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How to write a CISO job description

Author: Taylor Armerding / Source: CSO Online

Credit: Pexels

Whatever the role, good communication regarding the duties and expectations of a security professional is key to that person’s success. That communication starts with a solid, thorough job description. It will be an important benchmark when hiring for the role, and a touch point for performance once the candidate is on board. The job description is also a baseline that helps security team managers keep pace as many roles evolve.

A good job description will spell out the role’s duties and priorities. It also outlines where the role falls in the reporting structure. It should also provide the role’s requirements, which could include certifications, skills, experience and education. This series focuses on the duties and requirements, because the priorities and reporting structure will be unique to each company.

A chief information security officer (CISO) is a C-level management executive responsible to oversee the general operations of an organization’s IT security department and related staff. The CISO directs and manages strategy, operations and the budget for the prime mission: protection of an organization’s information assets.

The job requires a strong background and experience in IT strategy and security architecture, along with the high-level communication and people skills needed to assemble and manage an IT security team and to consult with internal and third-party executives and government agencies.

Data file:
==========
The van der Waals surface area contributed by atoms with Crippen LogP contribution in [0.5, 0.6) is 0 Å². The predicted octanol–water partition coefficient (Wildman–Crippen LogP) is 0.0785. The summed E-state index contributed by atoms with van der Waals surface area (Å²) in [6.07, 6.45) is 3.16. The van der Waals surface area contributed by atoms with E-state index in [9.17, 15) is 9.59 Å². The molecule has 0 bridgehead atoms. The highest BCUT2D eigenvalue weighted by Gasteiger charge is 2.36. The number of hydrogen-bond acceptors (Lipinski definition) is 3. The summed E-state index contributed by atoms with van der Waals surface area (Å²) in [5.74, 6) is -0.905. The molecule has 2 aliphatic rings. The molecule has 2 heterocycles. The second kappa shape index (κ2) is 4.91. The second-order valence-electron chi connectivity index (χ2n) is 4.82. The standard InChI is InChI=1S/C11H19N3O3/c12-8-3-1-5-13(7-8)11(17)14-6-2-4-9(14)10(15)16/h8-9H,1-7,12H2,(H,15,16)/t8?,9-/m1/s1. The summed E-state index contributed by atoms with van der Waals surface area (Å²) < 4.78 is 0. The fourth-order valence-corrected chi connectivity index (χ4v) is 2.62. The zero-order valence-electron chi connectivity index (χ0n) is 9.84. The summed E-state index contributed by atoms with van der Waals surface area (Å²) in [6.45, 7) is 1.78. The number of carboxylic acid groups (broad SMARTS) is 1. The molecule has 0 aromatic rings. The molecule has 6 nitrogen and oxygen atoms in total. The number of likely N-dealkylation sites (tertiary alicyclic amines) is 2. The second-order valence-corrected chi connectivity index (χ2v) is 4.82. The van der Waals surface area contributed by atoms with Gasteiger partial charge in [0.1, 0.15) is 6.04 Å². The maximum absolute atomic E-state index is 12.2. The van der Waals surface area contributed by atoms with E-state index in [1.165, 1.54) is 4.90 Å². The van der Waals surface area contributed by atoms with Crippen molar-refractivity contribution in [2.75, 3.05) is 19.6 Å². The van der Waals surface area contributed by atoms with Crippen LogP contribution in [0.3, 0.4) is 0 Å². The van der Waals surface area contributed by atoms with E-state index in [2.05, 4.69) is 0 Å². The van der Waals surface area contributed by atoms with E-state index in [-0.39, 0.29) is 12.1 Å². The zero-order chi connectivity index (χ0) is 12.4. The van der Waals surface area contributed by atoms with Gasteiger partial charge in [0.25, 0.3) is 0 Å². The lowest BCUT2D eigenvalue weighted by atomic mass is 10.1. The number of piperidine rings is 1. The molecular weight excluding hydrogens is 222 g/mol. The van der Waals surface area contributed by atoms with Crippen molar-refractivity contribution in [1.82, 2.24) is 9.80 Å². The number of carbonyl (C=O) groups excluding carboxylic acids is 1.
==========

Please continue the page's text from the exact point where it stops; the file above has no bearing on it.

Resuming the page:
As a C-level position, it requires more than technical knowledge and skills. A good CISO must be able to, “speak the language of business,” if he or she is to be a successful strategic partner in the executive suite. Different titles for the same, or similar, duties include chief security architect, security manager, corporate security officer or information security manager, depending on the company’s structure and existing titles.

Key Duties

The duties outline the tasks and goals for which the CISO is responsible. That may vary depending on your company’s needs or industry. They include:

  • Direct and approve the design of security systems. Update as necessary.
  • Ensure that disaster recovery and business continuity plans are in place and tested.
  • Review and approve security policies, controls and cyber incident response planning.
  • Approve and oversee identity and access management (IAM) policies.
  • Understand the IT threat landscape for the industry.
  • Ensure continued compliance with laws and applicable regulations.
  • Schedule periodic security audits.
  • Conduct security awareness training to all personnel and enforce compliance.
  • Manage all teams, employees and third parties involved in IT security, which may include hiring.
  • Hire, train and mentor security team members.
  • Become a trusted business adviser. Brief the executive team on risk management, including strategy and necessary budget.
  • Choose and purchase security products from vendors.
  • Conduct electronic discovery and digital forensic investigations.

Skills and competencies

This section outlines the technical and general skills required, as well as any certificates or degrees that a company might expect an information security architect to have.

Key technical skills include:

  • The ability to quantify the risks different IT architectures, and then communicate to other executives how to manage that risk.
  • The ability to work with data scientists to detect and respond to threats.
  • The ability to oversee pen testing to find vulnerabilities in all elements of a security system.
  • Disaster recovery, including detecting an intrusion, isolating it and neutralizing it before it can cause…

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